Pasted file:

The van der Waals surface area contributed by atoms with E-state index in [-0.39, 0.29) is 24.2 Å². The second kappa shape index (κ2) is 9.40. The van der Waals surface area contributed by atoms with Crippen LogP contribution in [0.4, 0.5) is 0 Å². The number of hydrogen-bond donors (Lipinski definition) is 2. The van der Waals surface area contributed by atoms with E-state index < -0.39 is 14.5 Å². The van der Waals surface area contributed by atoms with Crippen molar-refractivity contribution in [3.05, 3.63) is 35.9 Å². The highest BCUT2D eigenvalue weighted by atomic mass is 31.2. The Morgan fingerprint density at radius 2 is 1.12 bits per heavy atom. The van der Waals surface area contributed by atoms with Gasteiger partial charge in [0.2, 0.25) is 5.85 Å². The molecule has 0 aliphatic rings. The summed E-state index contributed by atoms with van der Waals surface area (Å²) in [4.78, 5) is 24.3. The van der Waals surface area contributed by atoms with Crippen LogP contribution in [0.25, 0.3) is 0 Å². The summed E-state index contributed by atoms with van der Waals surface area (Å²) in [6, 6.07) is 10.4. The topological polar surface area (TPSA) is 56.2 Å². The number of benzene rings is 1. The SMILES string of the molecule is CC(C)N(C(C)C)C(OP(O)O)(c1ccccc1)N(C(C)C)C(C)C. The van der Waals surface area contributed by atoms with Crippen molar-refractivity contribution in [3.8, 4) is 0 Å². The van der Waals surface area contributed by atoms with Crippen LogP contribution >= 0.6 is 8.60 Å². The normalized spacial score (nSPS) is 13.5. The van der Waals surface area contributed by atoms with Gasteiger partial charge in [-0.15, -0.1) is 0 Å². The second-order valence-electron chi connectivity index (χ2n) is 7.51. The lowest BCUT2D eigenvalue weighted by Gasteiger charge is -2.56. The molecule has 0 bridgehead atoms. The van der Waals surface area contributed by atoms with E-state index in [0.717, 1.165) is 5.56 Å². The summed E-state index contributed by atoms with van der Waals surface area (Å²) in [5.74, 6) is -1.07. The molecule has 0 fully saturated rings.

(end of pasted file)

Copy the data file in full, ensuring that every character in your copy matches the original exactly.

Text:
The van der Waals surface area contributed by atoms with E-state index in [-0.39, 0.29) is 24.2 Å². The second kappa shape index (κ2) is 9.40. The van der Waals surface area contributed by atoms with Crippen LogP contribution in [0.4, 0.5) is 0 Å². The number of hydrogen-bond donors (Lipinski definition) is 2. The van der Waals surface area contributed by atoms with E-state index < -0.39 is 14.5 Å². The van der Waals surface area contributed by atoms with Crippen molar-refractivity contribution in [3.05, 3.63) is 35.9 Å². The highest BCUT2D eigenvalue weighted by atomic mass is 31.2. The Morgan fingerprint density at radius 2 is 1.12 bits per heavy atom. The van der Waals surface area contributed by atoms with Gasteiger partial charge in [0.2, 0.25) is 5.85 Å². The molecule has 0 aliphatic rings. The summed E-state index contributed by atoms with van der Waals surface area (Å²) in [4.78, 5) is 24.3. The van der Waals surface area contributed by atoms with Crippen LogP contribution in [0.25, 0.3) is 0 Å². The summed E-state index contributed by atoms with van der Waals surface area (Å²) in [6, 6.07) is 10.4. The topological polar surface area (TPSA) is 56.2 Å². The number of benzene rings is 1. The SMILES string of the molecule is CC(C)N(C(C)C)C(OP(O)O)(c1ccccc1)N(C(C)C)C(C)C. The van der Waals surface area contributed by atoms with Crippen molar-refractivity contribution in [3.8, 4) is 0 Å². The van der Waals surface area contributed by atoms with Crippen LogP contribution >= 0.6 is 8.60 Å². The normalized spacial score (nSPS) is 13.5. The van der Waals surface area contributed by atoms with Gasteiger partial charge in [-0.15, -0.1) is 0 Å². The second-order valence-electron chi connectivity index (χ2n) is 7.51. The lowest BCUT2D eigenvalue weighted by Gasteiger charge is -2.56. The molecule has 0 bridgehead atoms. The van der Waals surface area contributed by atoms with E-state index in [0.717, 1.165) is 5.56 Å². The summed E-state index contributed by atoms with van der Waals surface area (Å²) in [5.74, 6) is -1.07. The molecule has 0 fully saturated rings.